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Head Over Heels in Puppy Love?
fancy
[fan-see]
This chiefly British way of expressing admiration entered English in the mid-1500s. Fancy implies a strong liking for another person, though it's not as loaded with emotions as the word love. Speakers use the word like to represent this same feeling in American English. This sense of fancy is not to be confused with a different, more obscure sense: "animal breeder."
flirt
[flurt]
When a person fancies someone, the next step is flirting. Early senses of flirt have associations with the movements of a fan. In the 18th and 19th centuries, a woman was said to be flirting a fan if she waved it smartly. Before that, flirting carried the sense of teasing or mocking someone. The sense of flirting we know and love today, which entered English in the late 1700s, still contains elements of mocking and levity. If someone flirts with another, it doesn't have to mean anything, though over-analytical minds will read deeply into every sigh, wink, smile, and hair toss.
sweet-nothings
In the process of flirting, sweet nothings are often whispered. In the late 1500s nothings was used to describe something trivial that was spoken, often to a lover. Gay nothings or soft nothings could be uttered in intimate conversation. Since the turn of the 20th century, the preferred phrase has been sweet nothings. This preference is reflected in popular song names; there are no fewer than seven songs with "sweet nothing(s)" in the title, including the Velvet Underground's "Oh! Sweet Nuthin'" (1970) and Diana Ross' "Sweet Nothings" (1981).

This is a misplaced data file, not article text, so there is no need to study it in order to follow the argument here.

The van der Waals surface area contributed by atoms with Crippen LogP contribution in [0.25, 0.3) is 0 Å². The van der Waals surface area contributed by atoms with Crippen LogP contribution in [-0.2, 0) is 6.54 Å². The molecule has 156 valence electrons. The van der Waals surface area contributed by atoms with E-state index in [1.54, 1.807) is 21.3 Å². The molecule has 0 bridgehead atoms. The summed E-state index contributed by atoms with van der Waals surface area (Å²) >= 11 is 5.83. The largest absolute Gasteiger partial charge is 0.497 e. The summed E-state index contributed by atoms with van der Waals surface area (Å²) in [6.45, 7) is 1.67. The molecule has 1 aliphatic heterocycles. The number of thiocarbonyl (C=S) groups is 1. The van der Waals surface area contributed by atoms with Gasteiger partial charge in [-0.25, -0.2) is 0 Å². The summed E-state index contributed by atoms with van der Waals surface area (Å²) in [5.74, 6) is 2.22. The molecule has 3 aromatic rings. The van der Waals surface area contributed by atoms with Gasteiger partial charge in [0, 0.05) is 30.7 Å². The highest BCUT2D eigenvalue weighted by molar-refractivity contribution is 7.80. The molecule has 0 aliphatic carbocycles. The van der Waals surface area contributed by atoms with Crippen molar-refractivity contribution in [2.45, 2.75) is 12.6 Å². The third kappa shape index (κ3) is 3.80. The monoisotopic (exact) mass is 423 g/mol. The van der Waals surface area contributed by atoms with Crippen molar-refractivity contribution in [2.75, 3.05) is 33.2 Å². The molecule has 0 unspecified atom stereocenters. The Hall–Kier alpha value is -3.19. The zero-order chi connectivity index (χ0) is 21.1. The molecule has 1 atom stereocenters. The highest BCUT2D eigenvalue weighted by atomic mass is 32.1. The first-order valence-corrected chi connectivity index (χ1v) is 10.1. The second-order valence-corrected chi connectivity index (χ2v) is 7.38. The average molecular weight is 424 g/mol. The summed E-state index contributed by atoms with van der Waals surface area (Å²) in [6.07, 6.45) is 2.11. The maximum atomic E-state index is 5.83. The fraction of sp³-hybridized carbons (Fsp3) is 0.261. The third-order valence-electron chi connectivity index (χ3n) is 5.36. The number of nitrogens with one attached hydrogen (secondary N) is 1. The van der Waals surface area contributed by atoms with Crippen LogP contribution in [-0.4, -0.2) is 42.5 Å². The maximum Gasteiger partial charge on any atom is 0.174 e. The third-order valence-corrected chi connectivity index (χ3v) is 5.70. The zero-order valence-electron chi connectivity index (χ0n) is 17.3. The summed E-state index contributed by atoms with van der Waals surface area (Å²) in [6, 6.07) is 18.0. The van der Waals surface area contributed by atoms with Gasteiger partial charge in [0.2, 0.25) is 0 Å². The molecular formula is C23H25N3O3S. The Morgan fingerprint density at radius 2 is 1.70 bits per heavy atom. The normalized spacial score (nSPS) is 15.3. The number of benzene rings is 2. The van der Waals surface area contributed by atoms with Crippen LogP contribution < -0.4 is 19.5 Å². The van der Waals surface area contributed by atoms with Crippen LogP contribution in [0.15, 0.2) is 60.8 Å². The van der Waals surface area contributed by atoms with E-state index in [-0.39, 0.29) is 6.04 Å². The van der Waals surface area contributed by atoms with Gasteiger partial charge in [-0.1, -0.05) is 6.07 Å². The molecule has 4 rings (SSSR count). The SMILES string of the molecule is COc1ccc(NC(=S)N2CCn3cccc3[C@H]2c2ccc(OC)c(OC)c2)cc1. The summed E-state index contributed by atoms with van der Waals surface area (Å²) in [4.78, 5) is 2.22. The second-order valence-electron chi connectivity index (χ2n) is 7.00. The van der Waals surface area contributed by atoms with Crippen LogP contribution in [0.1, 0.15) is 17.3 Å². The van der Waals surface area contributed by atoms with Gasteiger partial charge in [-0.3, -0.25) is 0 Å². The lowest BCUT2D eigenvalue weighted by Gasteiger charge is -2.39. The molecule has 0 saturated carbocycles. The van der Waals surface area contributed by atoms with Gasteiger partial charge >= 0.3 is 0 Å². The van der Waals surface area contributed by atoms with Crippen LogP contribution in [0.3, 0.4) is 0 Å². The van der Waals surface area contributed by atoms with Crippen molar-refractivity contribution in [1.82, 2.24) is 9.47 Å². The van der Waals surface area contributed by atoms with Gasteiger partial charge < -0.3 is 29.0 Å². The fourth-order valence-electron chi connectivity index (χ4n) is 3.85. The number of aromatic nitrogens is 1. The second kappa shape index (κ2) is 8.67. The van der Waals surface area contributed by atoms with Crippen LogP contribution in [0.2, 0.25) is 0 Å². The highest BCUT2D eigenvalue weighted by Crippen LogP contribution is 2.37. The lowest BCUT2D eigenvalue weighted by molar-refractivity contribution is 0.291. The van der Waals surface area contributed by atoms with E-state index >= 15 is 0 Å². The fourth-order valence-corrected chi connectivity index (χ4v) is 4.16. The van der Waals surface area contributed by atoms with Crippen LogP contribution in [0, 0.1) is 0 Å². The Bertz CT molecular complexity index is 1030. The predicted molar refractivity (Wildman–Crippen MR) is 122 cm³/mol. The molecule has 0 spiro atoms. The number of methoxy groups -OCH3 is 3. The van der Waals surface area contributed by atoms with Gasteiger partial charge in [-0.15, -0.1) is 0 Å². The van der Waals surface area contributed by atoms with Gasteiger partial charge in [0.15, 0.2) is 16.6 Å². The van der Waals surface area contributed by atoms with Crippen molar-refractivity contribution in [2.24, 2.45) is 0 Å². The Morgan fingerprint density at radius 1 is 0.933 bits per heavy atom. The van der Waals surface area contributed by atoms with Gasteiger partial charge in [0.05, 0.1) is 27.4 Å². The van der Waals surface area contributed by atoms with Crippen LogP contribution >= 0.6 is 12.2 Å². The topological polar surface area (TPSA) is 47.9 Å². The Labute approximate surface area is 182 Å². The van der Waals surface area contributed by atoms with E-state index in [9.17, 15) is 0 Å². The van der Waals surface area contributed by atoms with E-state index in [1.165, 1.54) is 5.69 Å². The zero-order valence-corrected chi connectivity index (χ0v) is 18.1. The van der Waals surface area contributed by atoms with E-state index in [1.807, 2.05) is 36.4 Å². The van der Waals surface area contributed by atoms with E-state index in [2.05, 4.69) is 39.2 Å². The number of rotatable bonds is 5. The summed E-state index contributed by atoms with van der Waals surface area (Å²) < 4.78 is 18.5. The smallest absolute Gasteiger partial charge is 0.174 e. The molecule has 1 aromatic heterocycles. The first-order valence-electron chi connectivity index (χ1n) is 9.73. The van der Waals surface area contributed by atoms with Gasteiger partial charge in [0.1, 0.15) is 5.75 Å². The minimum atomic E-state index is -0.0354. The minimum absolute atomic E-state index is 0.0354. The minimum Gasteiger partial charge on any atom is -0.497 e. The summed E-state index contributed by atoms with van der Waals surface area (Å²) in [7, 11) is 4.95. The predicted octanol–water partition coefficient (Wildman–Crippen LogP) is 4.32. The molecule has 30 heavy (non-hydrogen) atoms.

head-over-heels
[hed]
After sweet nothings have been whispered, it's time to go head over heels. This disorienting phrase is a transposed version of the now-obsolete heels over head, which made its debut in English in the early 15th century. It wasn't until the late 18th century that one could fall head over heels. While this phrase described literal tumbling at first, by the mid-1800s the metaphorical sense of being so infatuated with someone that you feel like you're somersaulting or "falling" became popular. This image is also evoked in the phrase falling for someone.
going-steady
If it were the first half of the 20th century, and both parties were head over heels for each other, they might decide to go steady. While this phrase has largely fallen out of use with today's youth in favor of terms like dating, seeing someone, and going out, parents and grandparents might throw out the phrase going steady in their stories to younger generations. (Note that going steady implies a level of seriousness and commitment that the terms of the younger generation do not.)
an-item
A couple that is in a relationship, or that is at least seeing each other, might be colloquially called an item, or less commonly, a thing. Both terms emerged in the second half of the 20th century and are still used today. An item usually describes a more serious relationship than a thing, though this is not always the case.
puppy-love
Puppy love has been around since the mid-1600s. Its meaning has remained unchanged since that time, though in the 1800s calf love was a popular alternative way to refer to the same concept. Both phrases describe the intense admiration young people feel when they form romantic attachments.
lovey-dovey
[luhv-ee-duhv-ee]
When puppy love exists between young lovers, they will most likely display lovey-dovey behavior toward each other. Lovey-dovey, since as early as the 18th century, has been used as a noun; diminutive rhyming animal nicknames, such as honey-bunny, are just as popular in English now as when they entered the language. A lovey-dovey couple might also be referred to by onlookers as love birds, continuing the animal metaphor so commonly used in the realm of love.
pop-the-question
[pop]
While there are currently only two answers if someone pops the question--"Yes" or "Well, this is awkward"--the question didn't always so narrowly refer to a marriage proposal. That sense only began in the 1800s, though this phrase has existed in English since the latter part of the 16th century. While current English speakers will probably be able to count the number of times they pop the question on one hand, our ancestors could pop any number of questions on various topics throughout their lifetimes.

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